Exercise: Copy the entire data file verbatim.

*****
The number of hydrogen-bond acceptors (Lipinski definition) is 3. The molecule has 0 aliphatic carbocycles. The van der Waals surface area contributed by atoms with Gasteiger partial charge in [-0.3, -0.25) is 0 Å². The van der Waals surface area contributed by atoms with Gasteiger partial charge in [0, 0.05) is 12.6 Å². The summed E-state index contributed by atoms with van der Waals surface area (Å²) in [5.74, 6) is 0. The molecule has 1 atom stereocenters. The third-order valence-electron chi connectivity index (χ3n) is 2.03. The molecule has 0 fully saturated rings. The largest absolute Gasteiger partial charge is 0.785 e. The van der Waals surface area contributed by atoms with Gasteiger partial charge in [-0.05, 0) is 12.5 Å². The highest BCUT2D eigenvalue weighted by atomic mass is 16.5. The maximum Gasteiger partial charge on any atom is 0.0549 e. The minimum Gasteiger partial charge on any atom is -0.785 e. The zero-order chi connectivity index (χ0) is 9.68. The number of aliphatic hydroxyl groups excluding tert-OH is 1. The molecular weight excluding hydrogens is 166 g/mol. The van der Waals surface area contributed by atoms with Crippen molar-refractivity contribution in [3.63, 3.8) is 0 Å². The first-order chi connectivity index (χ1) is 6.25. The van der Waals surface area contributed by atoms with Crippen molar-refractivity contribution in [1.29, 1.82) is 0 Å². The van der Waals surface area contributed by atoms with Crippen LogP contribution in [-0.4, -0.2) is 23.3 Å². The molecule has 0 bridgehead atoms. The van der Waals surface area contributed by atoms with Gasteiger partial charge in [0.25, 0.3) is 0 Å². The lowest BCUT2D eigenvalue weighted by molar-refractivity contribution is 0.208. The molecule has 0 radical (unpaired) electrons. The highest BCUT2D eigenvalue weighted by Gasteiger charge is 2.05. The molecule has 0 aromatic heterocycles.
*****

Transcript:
The number of hydrogen-bond acceptors (Lipinski definition) is 3. The molecule has 0 aliphatic carbocycles. The van der Waals surface area contributed by atoms with Gasteiger partial charge in [-0.3, -0.25) is 0 Å². The van der Waals surface area contributed by atoms with Gasteiger partial charge in [0, 0.05) is 12.6 Å². The summed E-state index contributed by atoms with van der Waals surface area (Å²) in [5.74, 6) is 0. The molecule has 1 atom stereocenters. The third-order valence-electron chi connectivity index (χ3n) is 2.03. The molecule has 0 fully saturated rings. The largest absolute Gasteiger partial charge is 0.785 e. The van der Waals surface area contributed by atoms with Gasteiger partial charge in [-0.05, 0) is 12.5 Å². The highest BCUT2D eigenvalue weighted by atomic mass is 16.5. The maximum Gasteiger partial charge on any atom is 0.0549 e. The minimum Gasteiger partial charge on any atom is -0.785 e. The zero-order chi connectivity index (χ0) is 9.68. The number of aliphatic hydroxyl groups excluding tert-OH is 1. The molecular weight excluding hydrogens is 166 g/mol. The van der Waals surface area contributed by atoms with Crippen molar-refractivity contribution in [3.63, 3.8) is 0 Å². The first-order chi connectivity index (χ1) is 6.25. The van der Waals surface area contributed by atoms with Crippen molar-refractivity contribution in [1.29, 1.82) is 0 Å². The van der Waals surface area contributed by atoms with Crippen LogP contribution in [-0.4, -0.2) is 23.3 Å². The molecule has 0 bridgehead atoms. The van der Waals surface area contributed by atoms with Gasteiger partial charge in [0.25, 0.3) is 0 Å². The lowest BCUT2D eigenvalue weighted by molar-refractivity contribution is 0.208. The molecule has 0 radical (unpaired) electrons. The highest BCUT2D eigenvalue weighted by Gasteiger charge is 2.05. The molecule has 0 aromatic heterocycles.